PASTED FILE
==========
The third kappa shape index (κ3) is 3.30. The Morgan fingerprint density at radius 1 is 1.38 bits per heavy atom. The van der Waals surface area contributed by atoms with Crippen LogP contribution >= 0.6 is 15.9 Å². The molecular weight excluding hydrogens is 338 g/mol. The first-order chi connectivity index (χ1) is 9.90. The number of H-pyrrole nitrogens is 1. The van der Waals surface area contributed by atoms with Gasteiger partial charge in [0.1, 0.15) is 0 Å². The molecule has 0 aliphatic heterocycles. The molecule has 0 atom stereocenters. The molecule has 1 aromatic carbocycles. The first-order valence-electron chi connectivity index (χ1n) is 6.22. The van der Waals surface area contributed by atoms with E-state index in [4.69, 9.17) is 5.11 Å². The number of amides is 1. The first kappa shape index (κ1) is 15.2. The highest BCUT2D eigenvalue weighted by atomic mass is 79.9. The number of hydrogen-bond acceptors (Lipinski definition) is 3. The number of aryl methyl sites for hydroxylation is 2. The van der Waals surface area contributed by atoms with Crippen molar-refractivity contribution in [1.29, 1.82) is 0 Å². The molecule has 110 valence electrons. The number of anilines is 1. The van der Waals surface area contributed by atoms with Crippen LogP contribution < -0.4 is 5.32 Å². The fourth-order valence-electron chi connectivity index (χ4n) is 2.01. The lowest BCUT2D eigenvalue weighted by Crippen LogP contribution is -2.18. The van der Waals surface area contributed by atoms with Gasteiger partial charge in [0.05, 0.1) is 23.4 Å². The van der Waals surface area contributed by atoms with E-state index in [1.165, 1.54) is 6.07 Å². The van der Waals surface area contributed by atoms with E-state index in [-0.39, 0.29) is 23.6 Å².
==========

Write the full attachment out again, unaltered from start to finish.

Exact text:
The third kappa shape index (κ3) is 3.30. The Morgan fingerprint density at radius 1 is 1.38 bits per heavy atom. The van der Waals surface area contributed by atoms with Crippen LogP contribution >= 0.6 is 15.9 Å². The molecular weight excluding hydrogens is 338 g/mol. The first-order chi connectivity index (χ1) is 9.90. The number of H-pyrrole nitrogens is 1. The van der Waals surface area contributed by atoms with Gasteiger partial charge in [0.1, 0.15) is 0 Å². The molecule has 0 aliphatic heterocycles. The molecule has 0 atom stereocenters. The molecule has 1 aromatic carbocycles. The first-order valence-electron chi connectivity index (χ1n) is 6.22. The van der Waals surface area contributed by atoms with E-state index in [4.69, 9.17) is 5.11 Å². The number of amides is 1. The first kappa shape index (κ1) is 15.2. The highest BCUT2D eigenvalue weighted by atomic mass is 79.9. The number of hydrogen-bond acceptors (Lipinski definition) is 3. The number of aryl methyl sites for hydroxylation is 2. The van der Waals surface area contributed by atoms with Crippen molar-refractivity contribution in [1.29, 1.82) is 0 Å². The molecule has 110 valence electrons. The number of anilines is 1. The van der Waals surface area contributed by atoms with Crippen LogP contribution < -0.4 is 5.32 Å². The fourth-order valence-electron chi connectivity index (χ4n) is 2.01. The lowest BCUT2D eigenvalue weighted by Crippen LogP contribution is -2.18. The van der Waals surface area contributed by atoms with Gasteiger partial charge in [0.05, 0.1) is 23.4 Å². The van der Waals surface area contributed by atoms with E-state index in [1.165, 1.54) is 6.07 Å². The van der Waals surface area contributed by atoms with E-state index in [-0.39, 0.29) is 23.6 Å².